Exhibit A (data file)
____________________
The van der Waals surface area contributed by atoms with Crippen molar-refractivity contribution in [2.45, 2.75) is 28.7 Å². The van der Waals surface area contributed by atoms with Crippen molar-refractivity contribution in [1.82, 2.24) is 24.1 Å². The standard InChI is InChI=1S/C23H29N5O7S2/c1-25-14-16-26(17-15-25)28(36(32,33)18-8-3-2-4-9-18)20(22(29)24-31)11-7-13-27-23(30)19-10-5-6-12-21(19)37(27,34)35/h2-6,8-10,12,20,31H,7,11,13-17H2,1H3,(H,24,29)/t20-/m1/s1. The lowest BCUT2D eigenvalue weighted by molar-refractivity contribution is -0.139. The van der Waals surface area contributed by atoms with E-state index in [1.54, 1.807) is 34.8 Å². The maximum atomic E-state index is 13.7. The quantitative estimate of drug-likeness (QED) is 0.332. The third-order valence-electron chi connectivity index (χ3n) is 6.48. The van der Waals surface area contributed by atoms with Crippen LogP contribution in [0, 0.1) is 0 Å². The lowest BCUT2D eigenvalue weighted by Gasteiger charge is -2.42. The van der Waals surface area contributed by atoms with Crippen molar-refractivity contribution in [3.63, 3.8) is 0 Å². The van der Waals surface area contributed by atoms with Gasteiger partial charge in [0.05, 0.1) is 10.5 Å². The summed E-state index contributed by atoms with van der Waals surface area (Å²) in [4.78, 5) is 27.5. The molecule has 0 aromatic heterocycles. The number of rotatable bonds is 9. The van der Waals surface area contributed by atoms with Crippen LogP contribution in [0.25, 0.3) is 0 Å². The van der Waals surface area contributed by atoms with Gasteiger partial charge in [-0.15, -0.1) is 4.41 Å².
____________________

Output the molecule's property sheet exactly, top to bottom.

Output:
The van der Waals surface area contributed by atoms with Crippen molar-refractivity contribution in [2.45, 2.75) is 28.7 Å². The van der Waals surface area contributed by atoms with Crippen molar-refractivity contribution in [1.82, 2.24) is 24.1 Å². The standard InChI is InChI=1S/C23H29N5O7S2/c1-25-14-16-26(17-15-25)28(36(32,33)18-8-3-2-4-9-18)20(22(29)24-31)11-7-13-27-23(30)19-10-5-6-12-21(19)37(27,34)35/h2-6,8-10,12,20,31H,7,11,13-17H2,1H3,(H,24,29)/t20-/m1/s1. The lowest BCUT2D eigenvalue weighted by molar-refractivity contribution is -0.139. The van der Waals surface area contributed by atoms with E-state index in [1.54, 1.807) is 34.8 Å². The maximum atomic E-state index is 13.7. The quantitative estimate of drug-likeness (QED) is 0.332. The third-order valence-electron chi connectivity index (χ3n) is 6.48. The van der Waals surface area contributed by atoms with Crippen LogP contribution in [0, 0.1) is 0 Å². The lowest BCUT2D eigenvalue weighted by Gasteiger charge is -2.42. The van der Waals surface area contributed by atoms with Crippen molar-refractivity contribution in [3.63, 3.8) is 0 Å². The van der Waals surface area contributed by atoms with Gasteiger partial charge in [0.05, 0.1) is 10.5 Å². The summed E-state index contributed by atoms with van der Waals surface area (Å²) in [4.78, 5) is 27.5. The molecule has 0 aromatic heterocycles. The number of rotatable bonds is 9. The van der Waals surface area contributed by atoms with Crippen LogP contribution in [0.25, 0.3) is 0 Å². The van der Waals surface area contributed by atoms with Gasteiger partial charge in [-0.15, -0.1) is 4.41 Å².